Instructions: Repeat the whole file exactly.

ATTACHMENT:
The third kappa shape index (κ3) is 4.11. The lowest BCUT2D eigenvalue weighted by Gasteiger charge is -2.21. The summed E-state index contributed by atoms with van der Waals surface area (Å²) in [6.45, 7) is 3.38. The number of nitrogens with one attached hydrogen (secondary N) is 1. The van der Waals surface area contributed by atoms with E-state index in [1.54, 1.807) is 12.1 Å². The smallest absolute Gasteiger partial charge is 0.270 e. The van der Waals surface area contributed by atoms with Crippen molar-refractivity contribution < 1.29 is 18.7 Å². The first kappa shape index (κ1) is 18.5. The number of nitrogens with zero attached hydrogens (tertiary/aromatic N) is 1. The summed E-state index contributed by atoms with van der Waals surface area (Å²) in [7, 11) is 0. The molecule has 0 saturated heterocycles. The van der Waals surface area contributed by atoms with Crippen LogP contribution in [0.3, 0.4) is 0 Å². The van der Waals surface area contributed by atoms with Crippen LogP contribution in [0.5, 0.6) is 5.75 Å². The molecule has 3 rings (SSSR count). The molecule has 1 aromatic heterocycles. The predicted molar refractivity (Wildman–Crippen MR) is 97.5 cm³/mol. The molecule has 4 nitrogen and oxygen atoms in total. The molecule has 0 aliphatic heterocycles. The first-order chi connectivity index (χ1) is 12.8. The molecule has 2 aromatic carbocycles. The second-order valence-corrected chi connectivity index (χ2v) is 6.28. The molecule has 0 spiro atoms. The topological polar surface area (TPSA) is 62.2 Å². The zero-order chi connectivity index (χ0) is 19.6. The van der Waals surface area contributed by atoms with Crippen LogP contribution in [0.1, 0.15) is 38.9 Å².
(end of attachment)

The third kappa shape index (κ3) is 4.11. The lowest BCUT2D eigenvalue weighted by Gasteiger charge is -2.21. The summed E-state index contributed by atoms with van der Waals surface area (Å²) in [6.45, 7) is 3.38. The number of nitrogens with one attached hydrogen (secondary N) is 1. The van der Waals surface area contributed by atoms with E-state index in [1.54, 1.807) is 12.1 Å². The smallest absolute Gasteiger partial charge is 0.270 e. The van der Waals surface area contributed by atoms with Crippen molar-refractivity contribution < 1.29 is 18.7 Å². The first kappa shape index (κ1) is 18.5. The number of nitrogens with zero attached hydrogens (tertiary/aromatic N) is 1. The summed E-state index contributed by atoms with van der Waals surface area (Å²) in [7, 11) is 0. The molecule has 0 saturated heterocycles. The van der Waals surface area contributed by atoms with Crippen LogP contribution in [0.3, 0.4) is 0 Å². The van der Waals surface area contributed by atoms with Crippen LogP contribution in [0.5, 0.6) is 5.75 Å². The molecule has 3 rings (SSSR count). The molecule has 1 aromatic heterocycles. The predicted molar refractivity (Wildman–Crippen MR) is 97.5 cm³/mol. The molecule has 4 nitrogen and oxygen atoms in total. The molecule has 0 aliphatic heterocycles. The first-order chi connectivity index (χ1) is 12.8. The molecule has 2 aromatic carbocycles. The second-order valence-corrected chi connectivity index (χ2v) is 6.28. The molecule has 0 spiro atoms. The topological polar surface area (TPSA) is 62.2 Å². The zero-order chi connectivity index (χ0) is 19.6. The van der Waals surface area contributed by atoms with Crippen LogP contribution in [0.1, 0.15) is 38.9 Å².